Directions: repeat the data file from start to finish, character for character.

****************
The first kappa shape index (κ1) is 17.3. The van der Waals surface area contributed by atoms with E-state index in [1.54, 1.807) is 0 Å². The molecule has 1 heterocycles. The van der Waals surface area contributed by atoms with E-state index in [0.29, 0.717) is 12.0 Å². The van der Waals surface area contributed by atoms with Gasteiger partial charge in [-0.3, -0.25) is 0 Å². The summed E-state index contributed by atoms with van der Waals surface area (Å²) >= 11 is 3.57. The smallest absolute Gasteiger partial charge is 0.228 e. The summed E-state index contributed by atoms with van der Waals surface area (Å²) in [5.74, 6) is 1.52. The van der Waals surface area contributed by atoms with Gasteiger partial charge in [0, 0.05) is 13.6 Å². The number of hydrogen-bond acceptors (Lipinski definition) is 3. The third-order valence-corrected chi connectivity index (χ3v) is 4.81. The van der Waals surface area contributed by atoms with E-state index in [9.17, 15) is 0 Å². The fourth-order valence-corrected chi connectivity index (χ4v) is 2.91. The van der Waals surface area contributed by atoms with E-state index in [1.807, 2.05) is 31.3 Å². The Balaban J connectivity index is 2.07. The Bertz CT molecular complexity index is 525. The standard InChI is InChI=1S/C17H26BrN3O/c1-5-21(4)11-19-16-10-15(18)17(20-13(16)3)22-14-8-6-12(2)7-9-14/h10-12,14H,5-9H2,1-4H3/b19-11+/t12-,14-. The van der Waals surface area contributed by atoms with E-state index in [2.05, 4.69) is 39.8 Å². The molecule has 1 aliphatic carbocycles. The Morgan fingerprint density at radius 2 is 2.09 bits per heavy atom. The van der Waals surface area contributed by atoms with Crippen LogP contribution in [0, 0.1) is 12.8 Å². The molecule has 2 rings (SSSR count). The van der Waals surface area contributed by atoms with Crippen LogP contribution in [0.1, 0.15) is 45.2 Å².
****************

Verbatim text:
The first kappa shape index (κ1) is 17.3. The van der Waals surface area contributed by atoms with E-state index in [1.54, 1.807) is 0 Å². The molecule has 1 heterocycles. The van der Waals surface area contributed by atoms with E-state index in [0.29, 0.717) is 12.0 Å². The van der Waals surface area contributed by atoms with Gasteiger partial charge in [-0.3, -0.25) is 0 Å². The summed E-state index contributed by atoms with van der Waals surface area (Å²) >= 11 is 3.57. The smallest absolute Gasteiger partial charge is 0.228 e. The summed E-state index contributed by atoms with van der Waals surface area (Å²) in [5.74, 6) is 1.52. The van der Waals surface area contributed by atoms with Gasteiger partial charge in [0, 0.05) is 13.6 Å². The number of hydrogen-bond acceptors (Lipinski definition) is 3. The third-order valence-corrected chi connectivity index (χ3v) is 4.81. The van der Waals surface area contributed by atoms with E-state index in [9.17, 15) is 0 Å². The fourth-order valence-corrected chi connectivity index (χ4v) is 2.91. The van der Waals surface area contributed by atoms with E-state index in [1.807, 2.05) is 31.3 Å². The Balaban J connectivity index is 2.07. The Bertz CT molecular complexity index is 525. The standard InChI is InChI=1S/C17H26BrN3O/c1-5-21(4)11-19-16-10-15(18)17(20-13(16)3)22-14-8-6-12(2)7-9-14/h10-12,14H,5-9H2,1-4H3/b19-11+/t12-,14-. The van der Waals surface area contributed by atoms with E-state index in [2.05, 4.69) is 39.8 Å². The molecule has 1 aliphatic carbocycles. The Morgan fingerprint density at radius 2 is 2.09 bits per heavy atom. The van der Waals surface area contributed by atoms with Crippen LogP contribution in [0, 0.1) is 12.8 Å². The molecule has 2 rings (SSSR count). The van der Waals surface area contributed by atoms with Crippen LogP contribution in [0.1, 0.15) is 45.2 Å².